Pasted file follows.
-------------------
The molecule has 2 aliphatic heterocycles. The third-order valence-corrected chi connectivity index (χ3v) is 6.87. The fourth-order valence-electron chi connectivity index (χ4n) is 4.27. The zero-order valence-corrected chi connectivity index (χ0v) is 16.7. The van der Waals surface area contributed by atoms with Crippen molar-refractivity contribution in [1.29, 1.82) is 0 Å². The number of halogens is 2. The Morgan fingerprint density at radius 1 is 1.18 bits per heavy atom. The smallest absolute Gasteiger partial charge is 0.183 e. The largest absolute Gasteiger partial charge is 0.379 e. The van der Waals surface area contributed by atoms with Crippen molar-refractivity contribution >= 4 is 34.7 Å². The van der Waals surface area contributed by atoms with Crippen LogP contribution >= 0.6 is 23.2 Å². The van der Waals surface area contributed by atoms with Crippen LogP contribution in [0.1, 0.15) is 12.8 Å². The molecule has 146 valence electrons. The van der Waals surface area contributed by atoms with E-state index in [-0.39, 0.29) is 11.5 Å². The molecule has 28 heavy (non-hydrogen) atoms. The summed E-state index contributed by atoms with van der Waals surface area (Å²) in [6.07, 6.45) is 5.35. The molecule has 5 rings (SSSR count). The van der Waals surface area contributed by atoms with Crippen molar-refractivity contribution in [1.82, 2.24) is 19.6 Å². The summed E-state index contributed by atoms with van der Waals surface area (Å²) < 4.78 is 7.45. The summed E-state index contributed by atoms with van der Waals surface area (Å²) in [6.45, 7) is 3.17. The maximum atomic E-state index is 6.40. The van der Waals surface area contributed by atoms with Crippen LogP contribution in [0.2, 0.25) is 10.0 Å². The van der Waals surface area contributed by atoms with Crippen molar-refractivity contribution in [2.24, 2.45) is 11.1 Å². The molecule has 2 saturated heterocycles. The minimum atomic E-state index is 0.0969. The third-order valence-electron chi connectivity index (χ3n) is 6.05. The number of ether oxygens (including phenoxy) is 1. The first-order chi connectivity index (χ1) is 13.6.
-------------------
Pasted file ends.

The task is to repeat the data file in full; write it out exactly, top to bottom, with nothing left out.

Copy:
The molecule has 2 aliphatic heterocycles. The third-order valence-corrected chi connectivity index (χ3v) is 6.87. The fourth-order valence-electron chi connectivity index (χ4n) is 4.27. The zero-order valence-corrected chi connectivity index (χ0v) is 16.7. The van der Waals surface area contributed by atoms with Crippen molar-refractivity contribution in [1.29, 1.82) is 0 Å². The number of halogens is 2. The Morgan fingerprint density at radius 1 is 1.18 bits per heavy atom. The smallest absolute Gasteiger partial charge is 0.183 e. The largest absolute Gasteiger partial charge is 0.379 e. The van der Waals surface area contributed by atoms with Crippen molar-refractivity contribution >= 4 is 34.7 Å². The van der Waals surface area contributed by atoms with Crippen LogP contribution >= 0.6 is 23.2 Å². The van der Waals surface area contributed by atoms with Crippen LogP contribution in [0.1, 0.15) is 12.8 Å². The molecule has 146 valence electrons. The van der Waals surface area contributed by atoms with E-state index in [-0.39, 0.29) is 11.5 Å². The molecule has 28 heavy (non-hydrogen) atoms. The summed E-state index contributed by atoms with van der Waals surface area (Å²) in [6.07, 6.45) is 5.35. The molecule has 5 rings (SSSR count). The van der Waals surface area contributed by atoms with Crippen molar-refractivity contribution in [1.82, 2.24) is 19.6 Å². The summed E-state index contributed by atoms with van der Waals surface area (Å²) < 4.78 is 7.45. The summed E-state index contributed by atoms with van der Waals surface area (Å²) in [6.45, 7) is 3.17. The maximum atomic E-state index is 6.40. The van der Waals surface area contributed by atoms with Crippen LogP contribution in [0.2, 0.25) is 10.0 Å². The van der Waals surface area contributed by atoms with Crippen molar-refractivity contribution in [2.24, 2.45) is 11.1 Å². The molecule has 2 saturated heterocycles. The minimum atomic E-state index is 0.0969. The third-order valence-electron chi connectivity index (χ3n) is 6.05. The number of ether oxygens (including phenoxy) is 1. The first-order chi connectivity index (χ1) is 13.6.